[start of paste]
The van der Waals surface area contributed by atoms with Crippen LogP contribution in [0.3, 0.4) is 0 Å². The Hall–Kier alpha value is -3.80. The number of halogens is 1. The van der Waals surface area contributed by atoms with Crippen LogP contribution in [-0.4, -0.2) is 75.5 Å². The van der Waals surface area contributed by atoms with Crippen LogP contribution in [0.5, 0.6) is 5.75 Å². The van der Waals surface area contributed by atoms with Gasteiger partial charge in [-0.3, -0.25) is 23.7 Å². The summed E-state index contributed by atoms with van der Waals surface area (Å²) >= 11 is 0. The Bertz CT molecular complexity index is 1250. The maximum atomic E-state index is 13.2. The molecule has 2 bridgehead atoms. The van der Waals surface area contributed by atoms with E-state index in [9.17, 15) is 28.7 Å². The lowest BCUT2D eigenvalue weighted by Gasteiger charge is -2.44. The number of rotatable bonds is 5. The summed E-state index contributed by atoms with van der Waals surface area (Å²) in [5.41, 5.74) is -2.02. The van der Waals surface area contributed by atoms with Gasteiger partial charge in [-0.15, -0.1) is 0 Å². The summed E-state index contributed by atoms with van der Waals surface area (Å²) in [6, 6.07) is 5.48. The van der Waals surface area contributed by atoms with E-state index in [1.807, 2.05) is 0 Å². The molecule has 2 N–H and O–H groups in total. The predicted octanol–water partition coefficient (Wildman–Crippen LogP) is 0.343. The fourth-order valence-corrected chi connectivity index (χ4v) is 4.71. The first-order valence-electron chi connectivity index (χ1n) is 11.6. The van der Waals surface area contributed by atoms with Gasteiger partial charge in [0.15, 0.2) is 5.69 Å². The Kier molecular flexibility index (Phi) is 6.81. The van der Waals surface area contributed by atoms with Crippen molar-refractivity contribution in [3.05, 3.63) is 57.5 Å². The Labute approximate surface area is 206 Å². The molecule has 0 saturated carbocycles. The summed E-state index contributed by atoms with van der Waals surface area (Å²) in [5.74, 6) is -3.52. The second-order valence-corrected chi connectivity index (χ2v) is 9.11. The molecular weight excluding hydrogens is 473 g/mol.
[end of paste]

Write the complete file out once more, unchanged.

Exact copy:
The van der Waals surface area contributed by atoms with Crippen LogP contribution in [0.3, 0.4) is 0 Å². The Hall–Kier alpha value is -3.80. The number of halogens is 1. The van der Waals surface area contributed by atoms with Crippen LogP contribution in [-0.4, -0.2) is 75.5 Å². The van der Waals surface area contributed by atoms with Crippen LogP contribution in [0.5, 0.6) is 5.75 Å². The van der Waals surface area contributed by atoms with Gasteiger partial charge in [-0.3, -0.25) is 23.7 Å². The summed E-state index contributed by atoms with van der Waals surface area (Å²) >= 11 is 0. The Bertz CT molecular complexity index is 1250. The maximum atomic E-state index is 13.2. The molecule has 2 bridgehead atoms. The van der Waals surface area contributed by atoms with E-state index in [9.17, 15) is 28.7 Å². The lowest BCUT2D eigenvalue weighted by Gasteiger charge is -2.44. The number of rotatable bonds is 5. The summed E-state index contributed by atoms with van der Waals surface area (Å²) in [5.41, 5.74) is -2.02. The van der Waals surface area contributed by atoms with Gasteiger partial charge in [-0.15, -0.1) is 0 Å². The summed E-state index contributed by atoms with van der Waals surface area (Å²) in [6, 6.07) is 5.48. The van der Waals surface area contributed by atoms with E-state index in [1.807, 2.05) is 0 Å². The molecule has 2 N–H and O–H groups in total. The predicted octanol–water partition coefficient (Wildman–Crippen LogP) is 0.343. The fourth-order valence-corrected chi connectivity index (χ4v) is 4.71. The first-order valence-electron chi connectivity index (χ1n) is 11.6. The van der Waals surface area contributed by atoms with Gasteiger partial charge in [0.15, 0.2) is 5.69 Å². The Kier molecular flexibility index (Phi) is 6.81. The van der Waals surface area contributed by atoms with Crippen molar-refractivity contribution in [3.05, 3.63) is 57.5 Å². The Labute approximate surface area is 206 Å². The molecule has 0 saturated carbocycles. The summed E-state index contributed by atoms with van der Waals surface area (Å²) in [5.74, 6) is -3.52. The second-order valence-corrected chi connectivity index (χ2v) is 9.11. The molecular weight excluding hydrogens is 473 g/mol.